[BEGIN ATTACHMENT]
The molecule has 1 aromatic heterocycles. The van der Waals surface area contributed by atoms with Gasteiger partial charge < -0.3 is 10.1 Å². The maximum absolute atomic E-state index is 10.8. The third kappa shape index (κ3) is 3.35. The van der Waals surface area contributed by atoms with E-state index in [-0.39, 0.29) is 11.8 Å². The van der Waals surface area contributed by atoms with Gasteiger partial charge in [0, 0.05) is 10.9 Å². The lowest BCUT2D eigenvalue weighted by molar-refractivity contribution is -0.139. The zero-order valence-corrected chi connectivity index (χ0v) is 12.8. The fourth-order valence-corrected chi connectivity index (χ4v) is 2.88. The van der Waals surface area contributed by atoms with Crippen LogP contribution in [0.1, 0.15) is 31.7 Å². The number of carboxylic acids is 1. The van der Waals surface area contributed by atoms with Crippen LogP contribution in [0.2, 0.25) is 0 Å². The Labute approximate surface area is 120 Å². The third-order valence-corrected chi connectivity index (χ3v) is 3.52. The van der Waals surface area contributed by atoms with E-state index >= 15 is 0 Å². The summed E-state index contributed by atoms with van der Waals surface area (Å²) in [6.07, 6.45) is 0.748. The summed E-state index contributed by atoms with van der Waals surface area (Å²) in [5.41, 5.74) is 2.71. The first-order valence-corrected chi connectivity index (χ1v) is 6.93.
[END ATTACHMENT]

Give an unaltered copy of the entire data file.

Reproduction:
The molecule has 1 aromatic heterocycles. The van der Waals surface area contributed by atoms with Gasteiger partial charge < -0.3 is 10.1 Å². The maximum absolute atomic E-state index is 10.8. The third kappa shape index (κ3) is 3.35. The van der Waals surface area contributed by atoms with E-state index in [-0.39, 0.29) is 11.8 Å². The van der Waals surface area contributed by atoms with Gasteiger partial charge in [0, 0.05) is 10.9 Å². The lowest BCUT2D eigenvalue weighted by molar-refractivity contribution is -0.139. The zero-order valence-corrected chi connectivity index (χ0v) is 12.8. The fourth-order valence-corrected chi connectivity index (χ4v) is 2.88. The van der Waals surface area contributed by atoms with Crippen LogP contribution in [0.1, 0.15) is 31.7 Å². The number of carboxylic acids is 1. The van der Waals surface area contributed by atoms with Crippen LogP contribution in [0.2, 0.25) is 0 Å². The Labute approximate surface area is 120 Å². The third-order valence-corrected chi connectivity index (χ3v) is 3.52. The van der Waals surface area contributed by atoms with E-state index >= 15 is 0 Å². The summed E-state index contributed by atoms with van der Waals surface area (Å²) in [6.07, 6.45) is 0.748. The summed E-state index contributed by atoms with van der Waals surface area (Å²) in [5.41, 5.74) is 2.71. The first-order valence-corrected chi connectivity index (χ1v) is 6.93.